The Lok Sabha candidate from Northeast Delhi, Tytler's role in the 1984 anti-Sikh riots once again came to the fore with a Sikh scribe lobbing a shoe at Home Minister P Chidambaram [ Images ] on Tuesday protesting Central Bureau of Investigation's clean chit to the Congress nominee.
However, Tytler indicated that the incident was instigated by the Akalis and described the reports of his candidature being reviewed by the party as "sheer nonsense".
"This is sheer nonsense," he said, reacting to the controversy that his name might be reconsidered.
Tytler claimed that the Sikh families in his constituency have pledged their support to "bring Manmohan Singh [ Images ] back (as prime minister)" and said "they told me that the whole move is motivated by Akali Dal".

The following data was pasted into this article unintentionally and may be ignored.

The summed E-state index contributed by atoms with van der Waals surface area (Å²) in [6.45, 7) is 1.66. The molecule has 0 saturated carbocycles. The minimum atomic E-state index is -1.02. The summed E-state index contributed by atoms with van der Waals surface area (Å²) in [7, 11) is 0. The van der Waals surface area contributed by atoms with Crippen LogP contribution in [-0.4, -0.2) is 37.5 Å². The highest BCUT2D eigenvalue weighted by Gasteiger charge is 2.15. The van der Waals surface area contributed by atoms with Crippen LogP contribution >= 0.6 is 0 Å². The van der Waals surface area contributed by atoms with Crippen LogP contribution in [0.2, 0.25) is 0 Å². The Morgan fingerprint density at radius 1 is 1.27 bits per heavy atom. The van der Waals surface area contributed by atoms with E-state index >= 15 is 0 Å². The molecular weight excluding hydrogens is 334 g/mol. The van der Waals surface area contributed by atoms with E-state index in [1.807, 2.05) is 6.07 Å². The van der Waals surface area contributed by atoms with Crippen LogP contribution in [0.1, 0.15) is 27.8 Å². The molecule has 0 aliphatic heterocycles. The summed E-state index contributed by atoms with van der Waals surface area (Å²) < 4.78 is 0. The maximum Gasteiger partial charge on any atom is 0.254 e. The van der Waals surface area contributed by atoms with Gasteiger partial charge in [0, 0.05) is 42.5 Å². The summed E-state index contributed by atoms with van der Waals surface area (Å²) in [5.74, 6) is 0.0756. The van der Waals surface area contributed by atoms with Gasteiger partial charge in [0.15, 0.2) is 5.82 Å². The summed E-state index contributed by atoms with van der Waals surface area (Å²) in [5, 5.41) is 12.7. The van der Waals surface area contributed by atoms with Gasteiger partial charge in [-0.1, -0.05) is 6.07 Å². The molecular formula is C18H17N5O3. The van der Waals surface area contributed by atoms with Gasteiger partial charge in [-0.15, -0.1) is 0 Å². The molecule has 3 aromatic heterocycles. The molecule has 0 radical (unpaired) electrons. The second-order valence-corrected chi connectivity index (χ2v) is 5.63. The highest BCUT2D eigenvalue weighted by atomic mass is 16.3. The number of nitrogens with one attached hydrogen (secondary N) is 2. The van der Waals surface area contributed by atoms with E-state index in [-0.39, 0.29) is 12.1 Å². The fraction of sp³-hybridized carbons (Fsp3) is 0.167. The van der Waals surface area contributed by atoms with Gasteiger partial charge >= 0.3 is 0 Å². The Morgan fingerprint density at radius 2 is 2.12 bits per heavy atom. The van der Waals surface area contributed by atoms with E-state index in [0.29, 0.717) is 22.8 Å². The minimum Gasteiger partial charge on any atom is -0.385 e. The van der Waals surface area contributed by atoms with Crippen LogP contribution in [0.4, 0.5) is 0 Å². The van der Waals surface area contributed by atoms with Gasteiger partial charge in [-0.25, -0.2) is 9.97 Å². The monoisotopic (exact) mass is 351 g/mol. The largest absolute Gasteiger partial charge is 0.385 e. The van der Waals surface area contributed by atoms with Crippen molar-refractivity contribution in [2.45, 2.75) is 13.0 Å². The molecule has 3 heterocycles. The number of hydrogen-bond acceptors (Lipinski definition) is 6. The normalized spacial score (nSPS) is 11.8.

Meanwhile, the Congress appeared reluctant to take a clear stand on the issue, with party spokesperson Jayanti Natarajan saying, "When the time comes to make a clear statement, that will be made. At this point of time I would like to confine myself to saying let's wait and see what happens."
Earlier, Tytler said he had left the decision on his nomination with the Congress leadership, saying the party is "supreme".
Journalist Jarnail Singh, who created a storm by tossing his shoe at Chidambaram, refuted his association with the Akalis, saying, "People are politicising the issue. He (Tytler) should show when I get the membership of the Akali Dal."
CBI had given a clean chit to Tytler in the riot cases and sought permission from the court to close the investigations into the matter.
Meanwhile, Tytler continued campaigning in his constituency of Northeast Delhi and addressed public meetings at Naveen Shahdara, Uldhampur, Johripur, Sriram Colony, Seelampur, Jagdamba Colony and Yamuna Vihar.